Personally, I don’t want the value of my images to be that they remind my audience of something else — I want the value to be inherent to the contents of the frame. Perhaps if the image does something more, if the photograph comments on that reference, if it builds on a concept, if it adds something new, maybe a unique spin, or the photographers commentary, or reframing something familiar and refreshing it – something to make it more than just a nod, or a borrow.

My understanding of a photographic photograph is one that leans strongly into what a photograph offers differently to other mediums. To me this is less to do with an aesthetic to be achieved and more to the absolute basics – the ability to almost instantly, and usually with great accuracy, render the light in front of the lens onto a sensor or piece of film.

The speed and accuracy are the most essential aspects in my opinion, and they greatly inform my respect for the way images can be used journalistically. These photographs aren’t references to other genres or art forms, but references to history, describing powerful events through truly human moments. Their worth is inherent to the events inside the frame, not found elsewhere through implication or invocation.

In smaller-scale applications, such as personal documentary, or street photography, I think that photographs made while chasing life become a part of something more than a photographic portfolio, but contain a more intense experience. Photographs that use the photographer’s attachment or access to unique situations, freeze-frame moments of intimate emotion; these are what photography offers over than any other art medium.

When photographers chase light, shape, geometry, or mood, then I genuinely think that they may find a more fulfilling pastime in painting. There’s a good chance their vision will translate into canvas or paper; there are plenty of multidisciplinary artists who find this works for them. When the aesthetic rules what you point the camera at then there genuinely may be a benefit in working on a way to produce that aesthetic elsewhere. Many photographs could have just as valid an existence as a painting. Still life, landscapes, posed portraits; they could even work as poems or songs.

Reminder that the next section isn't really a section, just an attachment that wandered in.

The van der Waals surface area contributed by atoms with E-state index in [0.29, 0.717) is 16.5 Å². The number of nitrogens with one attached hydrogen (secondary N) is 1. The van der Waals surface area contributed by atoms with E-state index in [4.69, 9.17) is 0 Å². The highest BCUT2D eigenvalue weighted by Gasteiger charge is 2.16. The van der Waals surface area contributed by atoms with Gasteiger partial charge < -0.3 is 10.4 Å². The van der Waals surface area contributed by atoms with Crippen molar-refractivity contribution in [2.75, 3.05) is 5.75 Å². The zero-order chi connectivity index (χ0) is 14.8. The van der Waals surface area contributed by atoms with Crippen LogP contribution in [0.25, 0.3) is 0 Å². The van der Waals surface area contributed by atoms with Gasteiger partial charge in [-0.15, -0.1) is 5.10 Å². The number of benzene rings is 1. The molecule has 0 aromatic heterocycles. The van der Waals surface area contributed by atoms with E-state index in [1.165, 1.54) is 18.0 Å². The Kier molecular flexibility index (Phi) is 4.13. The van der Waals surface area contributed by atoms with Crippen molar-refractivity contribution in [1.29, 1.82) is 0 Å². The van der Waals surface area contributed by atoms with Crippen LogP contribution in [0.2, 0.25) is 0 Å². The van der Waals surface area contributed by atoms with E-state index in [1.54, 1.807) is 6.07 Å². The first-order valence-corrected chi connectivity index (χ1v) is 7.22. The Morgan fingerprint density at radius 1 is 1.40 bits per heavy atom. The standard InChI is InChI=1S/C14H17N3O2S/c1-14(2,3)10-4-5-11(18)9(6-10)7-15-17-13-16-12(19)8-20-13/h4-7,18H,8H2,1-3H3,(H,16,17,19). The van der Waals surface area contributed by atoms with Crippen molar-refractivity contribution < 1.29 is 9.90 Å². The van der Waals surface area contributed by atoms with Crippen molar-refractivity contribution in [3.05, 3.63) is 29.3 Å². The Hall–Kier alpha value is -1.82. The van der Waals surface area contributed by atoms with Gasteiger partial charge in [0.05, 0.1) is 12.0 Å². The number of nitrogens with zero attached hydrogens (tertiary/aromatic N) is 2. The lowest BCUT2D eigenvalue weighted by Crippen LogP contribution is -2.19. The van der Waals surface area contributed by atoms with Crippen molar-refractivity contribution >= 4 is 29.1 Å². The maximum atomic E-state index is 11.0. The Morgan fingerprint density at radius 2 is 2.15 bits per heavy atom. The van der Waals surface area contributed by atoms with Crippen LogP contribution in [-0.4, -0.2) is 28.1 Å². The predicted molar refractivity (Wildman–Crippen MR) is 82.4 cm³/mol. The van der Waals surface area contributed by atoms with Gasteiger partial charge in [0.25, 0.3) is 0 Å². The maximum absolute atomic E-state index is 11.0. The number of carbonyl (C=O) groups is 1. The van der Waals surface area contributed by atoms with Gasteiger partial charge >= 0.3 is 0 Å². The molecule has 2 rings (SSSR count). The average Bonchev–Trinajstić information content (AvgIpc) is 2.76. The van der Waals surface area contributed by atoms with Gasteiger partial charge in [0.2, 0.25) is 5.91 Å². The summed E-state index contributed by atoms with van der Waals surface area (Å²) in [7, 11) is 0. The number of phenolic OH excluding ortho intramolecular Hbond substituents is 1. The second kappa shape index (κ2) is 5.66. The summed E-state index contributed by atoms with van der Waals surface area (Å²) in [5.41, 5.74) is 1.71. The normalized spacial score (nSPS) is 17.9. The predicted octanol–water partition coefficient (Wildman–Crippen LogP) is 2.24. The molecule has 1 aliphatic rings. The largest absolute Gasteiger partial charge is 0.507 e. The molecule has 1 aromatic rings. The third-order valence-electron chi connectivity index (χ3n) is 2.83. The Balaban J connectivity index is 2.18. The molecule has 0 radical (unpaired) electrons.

A painting can capture an expression, but it isn’t real in the same way a photograph is. Unless the urgency of the image is grounded in reality, to show that something really looked like this, or that an event really happened then it could take any other form. That sketched expression or watercolor cloud doesn’t have the same weight coming from the painter’s eye and brush over many hours as the exact moment captured fleetingly.

This is what a photographic photograph offers, and these reasons are why the subject of my own photography has increasingly moved away from anything I would believe seen as anything other than light recorded through a camera.


About the author: Simon King is a London based photographer and photojournalist, currently working on a number of long-term documentary and street photography projects. The opinions expressed in this article are solely those of the author. You can follow his work on Instagram. Simon also teaches a short course in Street Photography at UAL, which can be read about here.